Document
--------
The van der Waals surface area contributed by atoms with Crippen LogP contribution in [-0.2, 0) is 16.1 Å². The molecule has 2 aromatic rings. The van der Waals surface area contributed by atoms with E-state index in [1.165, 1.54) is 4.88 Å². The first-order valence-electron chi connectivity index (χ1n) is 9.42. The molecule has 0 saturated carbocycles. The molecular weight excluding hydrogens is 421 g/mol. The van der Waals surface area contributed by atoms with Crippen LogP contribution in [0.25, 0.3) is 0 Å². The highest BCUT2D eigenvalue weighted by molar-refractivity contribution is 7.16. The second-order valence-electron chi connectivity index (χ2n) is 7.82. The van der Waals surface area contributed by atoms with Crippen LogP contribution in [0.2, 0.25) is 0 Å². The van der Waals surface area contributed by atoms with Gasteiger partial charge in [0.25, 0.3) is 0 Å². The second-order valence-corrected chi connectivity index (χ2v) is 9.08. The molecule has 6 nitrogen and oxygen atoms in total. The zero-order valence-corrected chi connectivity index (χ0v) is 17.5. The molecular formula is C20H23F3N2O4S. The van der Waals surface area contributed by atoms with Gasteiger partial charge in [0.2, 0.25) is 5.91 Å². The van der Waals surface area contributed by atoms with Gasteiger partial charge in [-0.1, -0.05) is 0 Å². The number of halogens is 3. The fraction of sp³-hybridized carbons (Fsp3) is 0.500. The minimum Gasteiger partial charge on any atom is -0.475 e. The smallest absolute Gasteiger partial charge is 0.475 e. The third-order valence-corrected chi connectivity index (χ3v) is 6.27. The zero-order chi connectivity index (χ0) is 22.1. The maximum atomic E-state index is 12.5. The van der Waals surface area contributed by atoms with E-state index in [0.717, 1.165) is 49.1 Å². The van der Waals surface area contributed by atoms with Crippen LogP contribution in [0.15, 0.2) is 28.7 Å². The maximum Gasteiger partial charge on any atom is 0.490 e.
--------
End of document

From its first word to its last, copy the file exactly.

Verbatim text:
The van der Waals surface area contributed by atoms with Crippen LogP contribution in [-0.2, 0) is 16.1 Å². The molecule has 2 aromatic rings. The van der Waals surface area contributed by atoms with E-state index in [1.165, 1.54) is 4.88 Å². The first-order valence-electron chi connectivity index (χ1n) is 9.42. The molecule has 0 saturated carbocycles. The molecular weight excluding hydrogens is 421 g/mol. The van der Waals surface area contributed by atoms with Crippen LogP contribution in [0.25, 0.3) is 0 Å². The highest BCUT2D eigenvalue weighted by molar-refractivity contribution is 7.16. The second-order valence-electron chi connectivity index (χ2n) is 7.82. The van der Waals surface area contributed by atoms with Crippen LogP contribution in [0.2, 0.25) is 0 Å². The van der Waals surface area contributed by atoms with Gasteiger partial charge in [0.25, 0.3) is 0 Å². The second-order valence-corrected chi connectivity index (χ2v) is 9.08. The molecule has 6 nitrogen and oxygen atoms in total. The zero-order valence-corrected chi connectivity index (χ0v) is 17.5. The molecular formula is C20H23F3N2O4S. The van der Waals surface area contributed by atoms with Gasteiger partial charge in [0.2, 0.25) is 5.91 Å². The van der Waals surface area contributed by atoms with Gasteiger partial charge in [-0.1, -0.05) is 0 Å². The number of halogens is 3. The fraction of sp³-hybridized carbons (Fsp3) is 0.500. The minimum Gasteiger partial charge on any atom is -0.475 e. The smallest absolute Gasteiger partial charge is 0.475 e. The third-order valence-corrected chi connectivity index (χ3v) is 6.27. The zero-order chi connectivity index (χ0) is 22.1. The maximum atomic E-state index is 12.5. The van der Waals surface area contributed by atoms with E-state index in [0.717, 1.165) is 49.1 Å². The van der Waals surface area contributed by atoms with Crippen LogP contribution in [0.15, 0.2) is 28.7 Å². The maximum Gasteiger partial charge on any atom is 0.490 e.